Ozone levels cause concern at Tahoe
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There's often a lot of attention paid to lake clarity at Tahoe. But researchers say air quality, specifically ozone, is becoming more of an issue, too.
Unlike the haze from wildfires, which can hang over the lake on a summer day, ozone can't be seen. Alan Gertler, who's with the Desert Research Institute, says it has been trending up in the Tahoe Basin for the past several years, though.
"That's really a critical problem because not only does it infect environmental health, human health, but it's also a criteria pollutant."
That means it's regulated by the state of California and the federal government.
"And we're getting close to violating those standards."
Those standards are not specific to Tahoe. They're statewide, and Gertler says violating them could have very real economic consequences. Possible scenarios include a reduction in the region's highway fund, and scaling back boating and other kinds of access to the Basin. New strategies would also have to be developed to limit vehicle emissions.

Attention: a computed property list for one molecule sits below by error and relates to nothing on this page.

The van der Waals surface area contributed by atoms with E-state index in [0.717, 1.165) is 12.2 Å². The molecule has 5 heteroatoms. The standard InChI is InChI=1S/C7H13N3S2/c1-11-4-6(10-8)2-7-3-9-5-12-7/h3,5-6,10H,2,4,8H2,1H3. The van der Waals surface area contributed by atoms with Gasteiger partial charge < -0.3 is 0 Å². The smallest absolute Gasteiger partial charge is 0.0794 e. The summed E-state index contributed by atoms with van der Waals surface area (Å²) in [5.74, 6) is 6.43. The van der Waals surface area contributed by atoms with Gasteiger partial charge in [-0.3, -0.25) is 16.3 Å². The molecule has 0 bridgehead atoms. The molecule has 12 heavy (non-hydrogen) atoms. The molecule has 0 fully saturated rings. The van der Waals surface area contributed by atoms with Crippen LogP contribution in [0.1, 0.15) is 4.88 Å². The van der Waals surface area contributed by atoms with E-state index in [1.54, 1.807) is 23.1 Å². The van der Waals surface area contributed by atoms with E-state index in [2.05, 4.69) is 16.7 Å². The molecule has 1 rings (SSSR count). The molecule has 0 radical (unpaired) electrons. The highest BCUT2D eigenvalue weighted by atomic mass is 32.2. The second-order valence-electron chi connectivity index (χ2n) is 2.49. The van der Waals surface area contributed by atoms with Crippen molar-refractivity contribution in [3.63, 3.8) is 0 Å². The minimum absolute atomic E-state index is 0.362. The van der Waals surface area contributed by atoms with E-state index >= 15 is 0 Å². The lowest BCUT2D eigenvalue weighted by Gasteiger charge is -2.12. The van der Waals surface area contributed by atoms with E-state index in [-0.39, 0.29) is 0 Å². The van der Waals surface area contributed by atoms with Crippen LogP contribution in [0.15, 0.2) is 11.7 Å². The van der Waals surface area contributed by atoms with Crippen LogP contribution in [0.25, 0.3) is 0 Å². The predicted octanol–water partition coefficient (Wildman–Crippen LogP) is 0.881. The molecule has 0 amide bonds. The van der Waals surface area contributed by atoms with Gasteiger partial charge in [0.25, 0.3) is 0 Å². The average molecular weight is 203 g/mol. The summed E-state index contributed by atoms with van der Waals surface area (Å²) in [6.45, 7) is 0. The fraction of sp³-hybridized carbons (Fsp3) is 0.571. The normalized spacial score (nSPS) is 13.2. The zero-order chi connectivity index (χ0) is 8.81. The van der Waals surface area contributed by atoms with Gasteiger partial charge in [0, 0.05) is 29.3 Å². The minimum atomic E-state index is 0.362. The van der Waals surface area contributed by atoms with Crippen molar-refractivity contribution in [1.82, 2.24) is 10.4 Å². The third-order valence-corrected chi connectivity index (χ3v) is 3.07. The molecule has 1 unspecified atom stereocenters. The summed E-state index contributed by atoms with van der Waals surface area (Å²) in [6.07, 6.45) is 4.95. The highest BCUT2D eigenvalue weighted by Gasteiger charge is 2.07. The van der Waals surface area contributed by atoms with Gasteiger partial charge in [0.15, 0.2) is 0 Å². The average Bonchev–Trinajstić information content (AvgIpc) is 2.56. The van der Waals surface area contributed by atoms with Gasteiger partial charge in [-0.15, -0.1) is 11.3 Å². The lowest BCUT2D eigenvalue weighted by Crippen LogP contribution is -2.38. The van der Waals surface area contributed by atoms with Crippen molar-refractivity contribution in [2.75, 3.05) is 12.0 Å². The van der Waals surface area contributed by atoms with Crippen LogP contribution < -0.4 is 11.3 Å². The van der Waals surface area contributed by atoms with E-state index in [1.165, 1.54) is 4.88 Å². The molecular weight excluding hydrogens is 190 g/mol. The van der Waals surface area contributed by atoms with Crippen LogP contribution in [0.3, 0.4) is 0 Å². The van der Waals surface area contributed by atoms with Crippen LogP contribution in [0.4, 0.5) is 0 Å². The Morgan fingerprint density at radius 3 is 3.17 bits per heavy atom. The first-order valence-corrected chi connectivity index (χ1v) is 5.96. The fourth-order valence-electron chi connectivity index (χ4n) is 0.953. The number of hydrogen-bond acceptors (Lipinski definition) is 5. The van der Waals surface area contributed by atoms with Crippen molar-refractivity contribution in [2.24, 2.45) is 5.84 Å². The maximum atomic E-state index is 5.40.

Gertler has done research on air quality that's shown most of the ozone in Tahoe is not coming from places like Sacramento.
"So we have to look at what we're really doing in the Basin to control it."
Due to budget cuts California has cut back on its monitoring stations, so there's no longer any routine monitoring of ozone in Tahoe.
Gertler says while Tahoe air may look pristine, the intense sunlight mixes with emissions to produce ozone. He says the problem is not exclusive to the West Shore. Since it's a region wide issue, Nevada would be impacted, as well.